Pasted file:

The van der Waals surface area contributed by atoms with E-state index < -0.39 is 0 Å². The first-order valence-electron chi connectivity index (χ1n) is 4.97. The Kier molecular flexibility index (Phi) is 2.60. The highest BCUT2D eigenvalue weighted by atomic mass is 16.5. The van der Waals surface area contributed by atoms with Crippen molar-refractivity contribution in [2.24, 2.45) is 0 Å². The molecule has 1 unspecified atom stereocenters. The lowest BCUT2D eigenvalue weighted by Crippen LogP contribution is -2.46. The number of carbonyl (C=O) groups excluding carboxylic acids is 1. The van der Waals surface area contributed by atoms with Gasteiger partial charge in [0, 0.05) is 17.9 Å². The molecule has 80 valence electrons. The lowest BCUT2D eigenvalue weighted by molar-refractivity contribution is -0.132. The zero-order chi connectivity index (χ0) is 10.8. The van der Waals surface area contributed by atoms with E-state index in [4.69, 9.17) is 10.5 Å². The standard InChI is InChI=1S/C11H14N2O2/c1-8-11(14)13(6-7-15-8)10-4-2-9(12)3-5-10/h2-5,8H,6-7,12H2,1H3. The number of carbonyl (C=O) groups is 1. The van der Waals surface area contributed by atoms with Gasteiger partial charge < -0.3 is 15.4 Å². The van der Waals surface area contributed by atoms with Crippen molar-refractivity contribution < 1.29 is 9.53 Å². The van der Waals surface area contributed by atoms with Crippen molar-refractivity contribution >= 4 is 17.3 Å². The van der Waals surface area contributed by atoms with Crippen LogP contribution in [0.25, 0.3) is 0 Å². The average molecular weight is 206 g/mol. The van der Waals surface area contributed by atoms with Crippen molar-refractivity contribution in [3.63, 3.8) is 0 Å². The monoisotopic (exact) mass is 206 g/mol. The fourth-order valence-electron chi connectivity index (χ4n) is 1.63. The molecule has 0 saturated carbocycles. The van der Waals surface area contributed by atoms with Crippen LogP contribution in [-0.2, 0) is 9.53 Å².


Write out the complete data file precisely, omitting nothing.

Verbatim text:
The van der Waals surface area contributed by atoms with E-state index < -0.39 is 0 Å². The first-order valence-electron chi connectivity index (χ1n) is 4.97. The Kier molecular flexibility index (Phi) is 2.60. The highest BCUT2D eigenvalue weighted by atomic mass is 16.5. The van der Waals surface area contributed by atoms with Crippen molar-refractivity contribution in [2.24, 2.45) is 0 Å². The molecule has 1 unspecified atom stereocenters. The lowest BCUT2D eigenvalue weighted by Crippen LogP contribution is -2.46. The number of carbonyl (C=O) groups excluding carboxylic acids is 1. The van der Waals surface area contributed by atoms with Gasteiger partial charge in [0, 0.05) is 17.9 Å². The molecule has 80 valence electrons. The lowest BCUT2D eigenvalue weighted by molar-refractivity contribution is -0.132. The zero-order chi connectivity index (χ0) is 10.8. The van der Waals surface area contributed by atoms with E-state index in [4.69, 9.17) is 10.5 Å². The standard InChI is InChI=1S/C11H14N2O2/c1-8-11(14)13(6-7-15-8)10-4-2-9(12)3-5-10/h2-5,8H,6-7,12H2,1H3. The number of carbonyl (C=O) groups is 1. The van der Waals surface area contributed by atoms with Gasteiger partial charge < -0.3 is 15.4 Å². The van der Waals surface area contributed by atoms with Crippen molar-refractivity contribution < 1.29 is 9.53 Å². The van der Waals surface area contributed by atoms with Crippen molar-refractivity contribution >= 4 is 17.3 Å². The van der Waals surface area contributed by atoms with Crippen LogP contribution in [0.25, 0.3) is 0 Å². The average molecular weight is 206 g/mol. The van der Waals surface area contributed by atoms with Crippen molar-refractivity contribution in [3.63, 3.8) is 0 Å². The monoisotopic (exact) mass is 206 g/mol. The fourth-order valence-electron chi connectivity index (χ4n) is 1.63. The molecule has 0 saturated carbocycles. The van der Waals surface area contributed by atoms with Crippen LogP contribution in [-0.2, 0) is 9.53 Å².